To read the latest from the Waterford Owners Association, CLICK HERE. Included are reports from the association’s president on water conservation, children’s safety and traffic improvements.
The El Dorado Irrigation District (EID), which supplies water to El Dorado County, has declared a state 2 level drought emergency, requiring 30 percent voluntary reductions in water consumption. CLICK HERE to read the full story.
In response to the emergency, the Lake Forest Owners Association has decided not to order annual flowers this year, as they would not survive without 7 day a week watering. The LFOA will do everything possible to maintain all other vegetation on the corridor given the water restrictions imposed upon it. Additionally, the LFOA canceled almost $20k in replacement trees and hedge material that was to be planted this spring. These new plants would have required heavy watering for their first year.
Stopping short of declaring a drought emergency, with water levels dropping the El Dorado Irrigation District is urging water conservation, the Mountain Democrat reported last Friday.
The paper reported: “Folsom Reservoir is approximately 18 percent full as of Jan, 6, which is approximately 37 percent of average for this time of year. Currently, the supplies available to EID from Folsom Reservoir include the United States Bureau of Reclamation contract of 7,550 acre-feet and the ditch/Weber Reservoir water rights totaling 4,560 acre-feet,” said Mueller.
“We are not solely dependent on our water allocation from Folsom Reservoir since we also draw water from our other sources. As a result, we have not experienced the same devastating consequences as other water purveyors who are reliant on Folsom Reservoir. Despite this fact, we are still concerned with the lack of rainfall this winter and are urging customers to voluntarily cut back their water usage, conserve, and not waste water.” the article continued.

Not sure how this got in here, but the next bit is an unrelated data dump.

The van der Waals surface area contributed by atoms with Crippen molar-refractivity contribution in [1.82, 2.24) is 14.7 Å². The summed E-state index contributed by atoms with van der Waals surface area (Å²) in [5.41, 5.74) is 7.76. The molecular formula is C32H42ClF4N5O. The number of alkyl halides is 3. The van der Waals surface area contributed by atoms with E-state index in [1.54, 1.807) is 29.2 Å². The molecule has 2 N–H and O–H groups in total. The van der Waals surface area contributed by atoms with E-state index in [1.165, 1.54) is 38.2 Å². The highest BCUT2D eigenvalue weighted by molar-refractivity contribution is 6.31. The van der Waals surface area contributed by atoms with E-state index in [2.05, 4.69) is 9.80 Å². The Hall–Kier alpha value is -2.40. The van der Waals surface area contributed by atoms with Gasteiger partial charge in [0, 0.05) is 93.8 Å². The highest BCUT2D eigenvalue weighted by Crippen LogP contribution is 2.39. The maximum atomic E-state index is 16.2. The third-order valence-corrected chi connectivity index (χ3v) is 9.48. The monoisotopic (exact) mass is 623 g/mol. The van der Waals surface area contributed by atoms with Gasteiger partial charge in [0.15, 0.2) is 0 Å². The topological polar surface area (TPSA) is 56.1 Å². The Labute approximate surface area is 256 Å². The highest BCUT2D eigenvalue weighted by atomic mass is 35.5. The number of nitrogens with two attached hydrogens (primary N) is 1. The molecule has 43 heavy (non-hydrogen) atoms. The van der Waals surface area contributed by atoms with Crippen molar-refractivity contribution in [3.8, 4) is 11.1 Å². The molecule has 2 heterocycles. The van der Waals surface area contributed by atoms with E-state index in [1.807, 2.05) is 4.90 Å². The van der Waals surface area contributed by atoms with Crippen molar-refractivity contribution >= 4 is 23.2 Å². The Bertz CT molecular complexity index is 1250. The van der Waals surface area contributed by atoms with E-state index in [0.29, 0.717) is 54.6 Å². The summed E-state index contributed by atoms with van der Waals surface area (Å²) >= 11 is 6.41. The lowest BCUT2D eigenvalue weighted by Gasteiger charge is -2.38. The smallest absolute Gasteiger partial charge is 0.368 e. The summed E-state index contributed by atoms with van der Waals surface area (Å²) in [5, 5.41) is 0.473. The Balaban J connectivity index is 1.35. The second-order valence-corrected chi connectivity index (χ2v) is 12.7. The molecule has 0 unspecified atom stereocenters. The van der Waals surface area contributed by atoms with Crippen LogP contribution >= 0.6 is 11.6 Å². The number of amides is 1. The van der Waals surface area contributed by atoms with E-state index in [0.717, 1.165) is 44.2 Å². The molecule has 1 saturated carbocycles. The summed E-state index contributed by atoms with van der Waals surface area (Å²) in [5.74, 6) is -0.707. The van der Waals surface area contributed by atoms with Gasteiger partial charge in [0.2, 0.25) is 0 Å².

To read the complete article, CLICK HERE.
A colorful Christmas Tree is welcoming residents and visitors back to Lake Forest Village during the holidays. The tree, made of brighly colored LED lights, was added to the waterfall entrance to the Village by the Lake Forest Owners Association.
Mountain lions have been predating deer inside Lake Forest Village. These photos show the results of one attack on a deer, this week.
Feeding deer increases their population artificially, attracting predators and acclimating them to living within the community. That poses a danger to pets, children and adults who live in the village.
It is illegal to feed deer in California. Penalties may include a fine and/or jail time, according to the California Department of Fish and Wildlife.
CLICK HERE to read minutes from the October LFOA Board meeting. These are draft minutes, not yet approved by board vote.
Lake Forest Owners Association working with the property managers of both the Lake Forest Center [Cassidy & Turley] and the Green Valley Center [Donahue Schriber] engaged the services of two arborists to evaluate the condition of the 4 Heritage Oaks near the intersection of Green Valley and Francisco. Two of the trees are the property of the Green Valley Center and one each is owned by Lake Forest Center and the Lake Forest Master Association.